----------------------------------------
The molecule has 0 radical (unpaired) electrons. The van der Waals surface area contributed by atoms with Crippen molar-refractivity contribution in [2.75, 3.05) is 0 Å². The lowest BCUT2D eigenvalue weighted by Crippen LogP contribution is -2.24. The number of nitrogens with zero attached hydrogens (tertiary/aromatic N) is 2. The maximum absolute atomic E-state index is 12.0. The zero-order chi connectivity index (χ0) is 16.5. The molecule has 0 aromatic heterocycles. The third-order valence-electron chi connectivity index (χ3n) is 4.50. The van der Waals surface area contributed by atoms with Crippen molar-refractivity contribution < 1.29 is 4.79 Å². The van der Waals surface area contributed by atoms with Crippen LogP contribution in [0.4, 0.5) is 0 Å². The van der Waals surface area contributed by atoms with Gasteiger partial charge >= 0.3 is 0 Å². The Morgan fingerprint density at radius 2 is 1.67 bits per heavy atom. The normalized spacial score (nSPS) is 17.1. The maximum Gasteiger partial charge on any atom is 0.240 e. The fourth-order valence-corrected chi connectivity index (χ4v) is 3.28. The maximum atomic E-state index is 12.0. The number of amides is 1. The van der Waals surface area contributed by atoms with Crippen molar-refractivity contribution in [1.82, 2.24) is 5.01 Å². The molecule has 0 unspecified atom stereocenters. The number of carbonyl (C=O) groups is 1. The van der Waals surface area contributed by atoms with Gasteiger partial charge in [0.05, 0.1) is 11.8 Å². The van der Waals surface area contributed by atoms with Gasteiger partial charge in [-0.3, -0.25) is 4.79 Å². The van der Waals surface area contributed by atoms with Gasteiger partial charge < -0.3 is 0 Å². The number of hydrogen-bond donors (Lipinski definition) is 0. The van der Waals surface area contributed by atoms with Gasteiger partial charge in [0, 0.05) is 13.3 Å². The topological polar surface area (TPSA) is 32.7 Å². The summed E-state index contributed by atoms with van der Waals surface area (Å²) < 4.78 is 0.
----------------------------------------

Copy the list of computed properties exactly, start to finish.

The molecule has 0 radical (unpaired) electrons. The van der Waals surface area contributed by atoms with Crippen molar-refractivity contribution in [2.75, 3.05) is 0 Å². The lowest BCUT2D eigenvalue weighted by Crippen LogP contribution is -2.24. The number of nitrogens with zero attached hydrogens (tertiary/aromatic N) is 2. The maximum absolute atomic E-state index is 12.0. The zero-order chi connectivity index (χ0) is 16.5. The molecule has 0 aromatic heterocycles. The third-order valence-electron chi connectivity index (χ3n) is 4.50. The van der Waals surface area contributed by atoms with Crippen molar-refractivity contribution < 1.29 is 4.79 Å². The van der Waals surface area contributed by atoms with Crippen LogP contribution in [0.4, 0.5) is 0 Å². The van der Waals surface area contributed by atoms with Gasteiger partial charge >= 0.3 is 0 Å². The Morgan fingerprint density at radius 2 is 1.67 bits per heavy atom. The normalized spacial score (nSPS) is 17.1. The maximum Gasteiger partial charge on any atom is 0.240 e. The fourth-order valence-corrected chi connectivity index (χ4v) is 3.28. The maximum atomic E-state index is 12.0. The number of amides is 1. The van der Waals surface area contributed by atoms with Crippen molar-refractivity contribution in [1.82, 2.24) is 5.01 Å². The molecule has 0 unspecified atom stereocenters. The number of carbonyl (C=O) groups is 1. The van der Waals surface area contributed by atoms with Gasteiger partial charge in [0.05, 0.1) is 11.8 Å². The van der Waals surface area contributed by atoms with Gasteiger partial charge in [-0.3, -0.25) is 4.79 Å². The van der Waals surface area contributed by atoms with Gasteiger partial charge < -0.3 is 0 Å². The number of hydrogen-bond donors (Lipinski definition) is 0. The van der Waals surface area contributed by atoms with Gasteiger partial charge in [0, 0.05) is 13.3 Å². The topological polar surface area (TPSA) is 32.7 Å². The summed E-state index contributed by atoms with van der Waals surface area (Å²) < 4.78 is 0.